White Knight Records/Red Dwarf Recordings are proud to present the debut solo album of one of Prog's most distinctive voices. Alan Reed - for 25 years the voice of Scot's Prog legends Pallas - unveils his first album as a solo artist. 'First in a Field of One' is a unique collection of songs that provide the perfect setting for the unmistake-able timbre of Alan's voice. The album embraces a number of musical flavours - from celtic folk, to rock, and even jazz; - held together by strong song-writing and a passionate sense of identity. This is a powerful statement of intent from an artist who knows who he is - and where he is going.
The Best of the Alan Parsons Project, Vol. 2 typically picks up where its predecessor left off. With 11 tracks covering seven albums, including Gaudi, Stereotomy, and Vulture Culture, the songs here are a tad weaker than those on the first collection, since some of the albums that these songs originate from were not of this band's finest caliber. The highlights here include both "Prime Time" and "Don't Answer Me" from Ammonia Avenue, and the provocative instrumental "I Robot," the only non-vocal track on the album. All of the selections on this package convey their purpose much better within their former albums, since each song is a link in the album's conceptual chain. Alone, these songs do harbor some substance, like the delicate "Days Are Numbers (The Traveller)" and the rocking "Stereotomy." Since Parsons' real genius shines on his full-length pieces, only a sampling of the Alan Parsons Project's musical flair can be distinguished by their separate selections.
The 12 tracks that appear on The Best of the Alan Parsons Project include some of their greatest singles, like "I Wouldn't Want to Be Like You" from 1977's I Robot and the inducing "Games People Play" off of The Turn of a Friendly Card. Even though these songs are splendid all by themselves, they seem to lose their conceptual weight when taken away from their original albums. As singles, they do act as a fine representation of how The Alan Parsons Project's music sounds and conveys its mysterious air, but even with a dozen singles on this album there's just too much of their other worthy material that is sadly left off. Present is their biggest single and most alluring piece, "Eye in the Sky," from the album of the same name, and the entrancing "Time" from Turn of a Friendly Card. "Pyramania" and "You Don't Believe," representing both Pyramid and Ammonia Avenue, are also included, as are some of their finest ballads with "Old and Wise" and "Don't Let It Show."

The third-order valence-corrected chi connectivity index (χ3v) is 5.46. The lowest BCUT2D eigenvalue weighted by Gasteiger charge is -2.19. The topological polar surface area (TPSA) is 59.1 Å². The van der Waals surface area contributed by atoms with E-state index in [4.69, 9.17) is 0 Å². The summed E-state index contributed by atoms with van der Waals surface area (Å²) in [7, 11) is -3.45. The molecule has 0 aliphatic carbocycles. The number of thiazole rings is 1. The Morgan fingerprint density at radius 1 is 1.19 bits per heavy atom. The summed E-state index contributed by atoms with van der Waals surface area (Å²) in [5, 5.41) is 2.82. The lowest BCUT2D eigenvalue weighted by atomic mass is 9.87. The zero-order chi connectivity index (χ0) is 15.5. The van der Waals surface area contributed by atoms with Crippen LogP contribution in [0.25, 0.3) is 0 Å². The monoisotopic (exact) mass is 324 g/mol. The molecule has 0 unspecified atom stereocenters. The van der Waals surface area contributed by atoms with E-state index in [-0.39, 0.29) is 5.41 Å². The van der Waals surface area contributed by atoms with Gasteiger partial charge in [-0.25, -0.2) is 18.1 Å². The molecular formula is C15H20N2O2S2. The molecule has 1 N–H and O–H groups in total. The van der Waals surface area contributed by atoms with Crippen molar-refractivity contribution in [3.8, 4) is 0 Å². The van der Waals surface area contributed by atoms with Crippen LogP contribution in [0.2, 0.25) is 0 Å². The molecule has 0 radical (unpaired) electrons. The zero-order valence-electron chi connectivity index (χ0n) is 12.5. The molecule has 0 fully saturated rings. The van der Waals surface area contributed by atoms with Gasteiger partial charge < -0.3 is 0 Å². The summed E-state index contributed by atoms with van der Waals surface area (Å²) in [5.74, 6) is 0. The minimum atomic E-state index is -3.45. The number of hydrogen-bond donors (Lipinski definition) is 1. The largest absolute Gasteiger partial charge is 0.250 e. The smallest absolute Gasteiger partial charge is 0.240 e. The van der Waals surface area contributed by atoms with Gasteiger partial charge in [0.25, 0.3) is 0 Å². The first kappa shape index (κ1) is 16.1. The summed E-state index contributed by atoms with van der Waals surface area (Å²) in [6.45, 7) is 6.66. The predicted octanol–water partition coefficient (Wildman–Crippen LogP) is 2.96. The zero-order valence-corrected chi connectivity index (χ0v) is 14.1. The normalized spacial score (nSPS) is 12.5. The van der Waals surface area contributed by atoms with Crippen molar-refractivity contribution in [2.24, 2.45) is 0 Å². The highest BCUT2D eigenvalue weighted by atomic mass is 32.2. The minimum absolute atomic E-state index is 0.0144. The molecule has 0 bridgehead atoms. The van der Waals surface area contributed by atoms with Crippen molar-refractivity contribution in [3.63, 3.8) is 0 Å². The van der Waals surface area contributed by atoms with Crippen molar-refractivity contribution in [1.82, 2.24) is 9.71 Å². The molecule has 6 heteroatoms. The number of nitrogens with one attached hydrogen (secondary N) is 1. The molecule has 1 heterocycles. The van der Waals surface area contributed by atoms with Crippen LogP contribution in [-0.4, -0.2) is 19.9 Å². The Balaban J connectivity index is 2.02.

Alarm Will Sound's recording of Steve Reich's monumental orchestral/choral works The Desert Music and Tehillim, released on the Cantaloupe label in 2002, greatly benefits from the group's close connections with the composer: the ensemble's conductor, Alan Pierson, and several of the performers studied at the Eastman School with Brad Lubman, a conductor frequently enlisted by Reich. Also, Pierson's arrangements, which reconcile the chamber and orchestral versions that exist for both works, were prepared in close consultation with the composer; thus, this may well be the definitive recording of these pieces. Brilliantly sonorous in their climaxes – the burst of light near the end of Desert Music, the "Alleluias" that close Tehillim – the players also articulate Reich's intricate canonic textures with nimble precision. Voices and strings are always an Achilles heel within Reich's percussive textures (leading him to eliminate part doublings in favor of giving each line to a lone, amplified performer), but here the singers and strings maintain an impressive rhythmic vitality. This knack for precision carries over to the pristine recording, as well, which, for good or ill, was digitally recorded and heavily edited. Still, it makes up in energy and clarity what it might lack in performative spontaneity.